Terror attack in Urumqi – will Chinese censors turn off the internet, again?


Urumqi China Market

Multiple reports coming from China’s restive Xinjiang Autonomous Region indicate that an alleged terrorist attack in the regional capital of Urumqi has left more than 30 dead and nearly 100 injured. China already severely restricts internet usage behind the so-called Great Firewall, but residents in Xinjiang are preparing themselves to lose access entirely.

Clashes between local Han Chinese and Uyghurs, a predominantly Muslim minority with roots in western China, left 184 dead in Urumqi back in 2009 and led the Chinese government to completely shut down internet access for 10 months. Ethnic tensions have reached a critical level in China after a bombing in Tiananmen Square last October and a March knife attack in Kunming were linked to Uyghur separatists. Today’s attack may be the last straw when it comes to web access for those living in Urumqi and surrounding areas.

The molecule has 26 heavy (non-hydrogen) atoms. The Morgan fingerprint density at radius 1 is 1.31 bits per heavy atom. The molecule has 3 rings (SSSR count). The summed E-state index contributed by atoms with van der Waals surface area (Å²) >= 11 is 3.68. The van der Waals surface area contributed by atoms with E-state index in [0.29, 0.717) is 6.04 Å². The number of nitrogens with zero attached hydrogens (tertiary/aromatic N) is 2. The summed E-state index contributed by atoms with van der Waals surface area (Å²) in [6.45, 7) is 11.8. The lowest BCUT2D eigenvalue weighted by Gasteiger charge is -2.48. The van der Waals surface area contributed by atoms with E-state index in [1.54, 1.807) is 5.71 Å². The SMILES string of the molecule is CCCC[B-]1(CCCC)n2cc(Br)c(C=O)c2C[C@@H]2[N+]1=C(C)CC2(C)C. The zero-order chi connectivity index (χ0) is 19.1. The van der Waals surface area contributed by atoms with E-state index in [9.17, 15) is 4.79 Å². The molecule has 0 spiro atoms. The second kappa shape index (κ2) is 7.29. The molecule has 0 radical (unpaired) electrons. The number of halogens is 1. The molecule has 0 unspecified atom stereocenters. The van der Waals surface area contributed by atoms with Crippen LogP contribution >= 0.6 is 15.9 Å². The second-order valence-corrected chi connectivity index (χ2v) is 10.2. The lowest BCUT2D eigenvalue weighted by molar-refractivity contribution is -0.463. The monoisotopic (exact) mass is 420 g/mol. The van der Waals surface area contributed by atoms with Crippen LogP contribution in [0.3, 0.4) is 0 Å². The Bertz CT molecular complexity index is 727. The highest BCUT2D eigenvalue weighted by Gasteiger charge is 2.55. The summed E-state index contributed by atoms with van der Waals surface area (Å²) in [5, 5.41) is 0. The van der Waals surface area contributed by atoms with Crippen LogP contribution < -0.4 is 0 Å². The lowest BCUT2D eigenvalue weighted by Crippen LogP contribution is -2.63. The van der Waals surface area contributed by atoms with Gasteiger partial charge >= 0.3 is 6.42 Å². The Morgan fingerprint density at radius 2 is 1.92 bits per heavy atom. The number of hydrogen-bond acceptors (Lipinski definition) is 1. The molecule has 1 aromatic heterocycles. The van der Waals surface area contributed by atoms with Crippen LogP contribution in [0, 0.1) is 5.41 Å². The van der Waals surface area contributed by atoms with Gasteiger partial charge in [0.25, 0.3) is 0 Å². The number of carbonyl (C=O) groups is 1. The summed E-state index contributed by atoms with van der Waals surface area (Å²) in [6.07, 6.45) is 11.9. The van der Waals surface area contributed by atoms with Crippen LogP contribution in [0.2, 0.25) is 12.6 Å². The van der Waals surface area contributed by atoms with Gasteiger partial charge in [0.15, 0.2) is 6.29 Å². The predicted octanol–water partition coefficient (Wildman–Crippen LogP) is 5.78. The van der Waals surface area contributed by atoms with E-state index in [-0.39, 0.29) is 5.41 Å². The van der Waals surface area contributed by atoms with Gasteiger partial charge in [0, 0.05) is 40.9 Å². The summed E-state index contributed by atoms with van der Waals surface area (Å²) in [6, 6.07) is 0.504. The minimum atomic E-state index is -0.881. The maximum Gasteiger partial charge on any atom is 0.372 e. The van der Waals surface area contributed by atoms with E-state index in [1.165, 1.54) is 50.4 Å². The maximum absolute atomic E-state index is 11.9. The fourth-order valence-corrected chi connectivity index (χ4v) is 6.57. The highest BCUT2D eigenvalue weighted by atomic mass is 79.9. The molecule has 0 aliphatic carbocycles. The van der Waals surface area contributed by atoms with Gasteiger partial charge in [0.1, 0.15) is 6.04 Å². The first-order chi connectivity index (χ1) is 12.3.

Life without internet in much of Xinjiang led to an interesting phenomenon in 2009 – an internet cafe border town to the east where residents of web-restricted areas could touch base with friends and family.

At the time of posting, residents of Xinjiang were still able to access the internet, but some expect that to change soon.

“I’m scared, I’m rushing to contact my family and friends,” Vinire Upur, a Uyghur woman studying in Tokyo, told Tech in Asia. “I have a feeling they will turn it off by the end of the day. I’m sure once they cut the internet off they will cut overseas calls as well. I’m so far away and I want to be there.”

Others aren’t so sure if the latest attack will lead officials to flick the off switch.

“[Today’s] act was carried out by few individuals, unlike the [2009 riots], so cutting off the internet is not going to improve the situation,” said Hiroshi Kuwae, a restaurant owner living just blocks away from the blasts. “They have done it in the past and did not seem to work, so I pretty much doubt they will shut it down. Besides, our society depends more on the internet than it did back in the summer of 2009.”

This post will be updated as more information becomes available.

Editing by Josh Horwitz, photo via Flickr user b-may
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